Four days ago at midnight nicotine was denied it's blast to the brain to start a dopamine release. The following morning a teary eyed and jittery woman began her journey to a nicotine free life. A rocky day it was for her. Between crying and bouts of short temper she completed day 1.
Day 2 was a little better though she commented often on the desire to smoke a cigarette. The crying was left behind on day 1 but the desire was still there.
Day 3 and hours would pass before the brain summoned her to deliver some nicotine. She would hang on for a few minutes until the urge passed and she did say it was becoming much better then Day 1. I didn't say anything to her in reply to that comment but silently I was thinking about all the tears on Day 1.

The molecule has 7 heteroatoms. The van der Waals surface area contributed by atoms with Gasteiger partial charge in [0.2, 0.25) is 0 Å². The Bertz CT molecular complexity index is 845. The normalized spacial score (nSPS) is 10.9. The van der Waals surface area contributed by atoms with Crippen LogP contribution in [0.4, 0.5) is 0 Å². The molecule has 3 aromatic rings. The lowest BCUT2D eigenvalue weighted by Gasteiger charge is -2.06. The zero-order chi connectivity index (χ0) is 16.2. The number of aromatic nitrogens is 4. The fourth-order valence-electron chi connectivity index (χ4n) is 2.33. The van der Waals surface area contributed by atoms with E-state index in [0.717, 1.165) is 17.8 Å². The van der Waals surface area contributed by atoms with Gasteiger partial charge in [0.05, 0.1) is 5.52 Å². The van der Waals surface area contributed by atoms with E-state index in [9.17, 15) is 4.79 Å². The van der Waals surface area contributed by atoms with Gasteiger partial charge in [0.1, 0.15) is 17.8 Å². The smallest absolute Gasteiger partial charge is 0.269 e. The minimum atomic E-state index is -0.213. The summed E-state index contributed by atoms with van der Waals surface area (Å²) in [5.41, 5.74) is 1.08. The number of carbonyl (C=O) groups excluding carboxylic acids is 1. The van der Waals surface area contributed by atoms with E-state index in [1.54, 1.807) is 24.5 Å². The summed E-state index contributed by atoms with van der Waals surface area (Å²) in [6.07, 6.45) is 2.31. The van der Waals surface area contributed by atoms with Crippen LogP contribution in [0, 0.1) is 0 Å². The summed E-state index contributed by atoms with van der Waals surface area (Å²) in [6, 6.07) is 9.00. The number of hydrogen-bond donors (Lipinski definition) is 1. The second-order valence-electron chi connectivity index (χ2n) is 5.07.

Day 4 has come and gone and now it's a matter of time. Time to get past the habit. "20 days to break a habit" and that is her next goal point. The nicotine should be out of her body at the end of those first 3 days. She did say her tongue felt as though there were cracks in it and she had to grab a mirror and check it out but that is something I warned her about when the nicotine was leached out of her tongue.
I'm her biggest cheerleader right now and I'm relieved that she has decided to be a "quitter". She said "hey, if you could quit, anybody can!" You know it was bad when my "quit" is an inspiration and offers hope to another wanna be quitter.
I was a heavy smoker and friends and family thought I would never be a "quitter".
I guess I showed them huh? I never take it for granted and I never want to go through quitting again. I think of all the positives about being a quitter and revel in all the freedom I have acquired by being a "quitter".
I smell better too. ;-)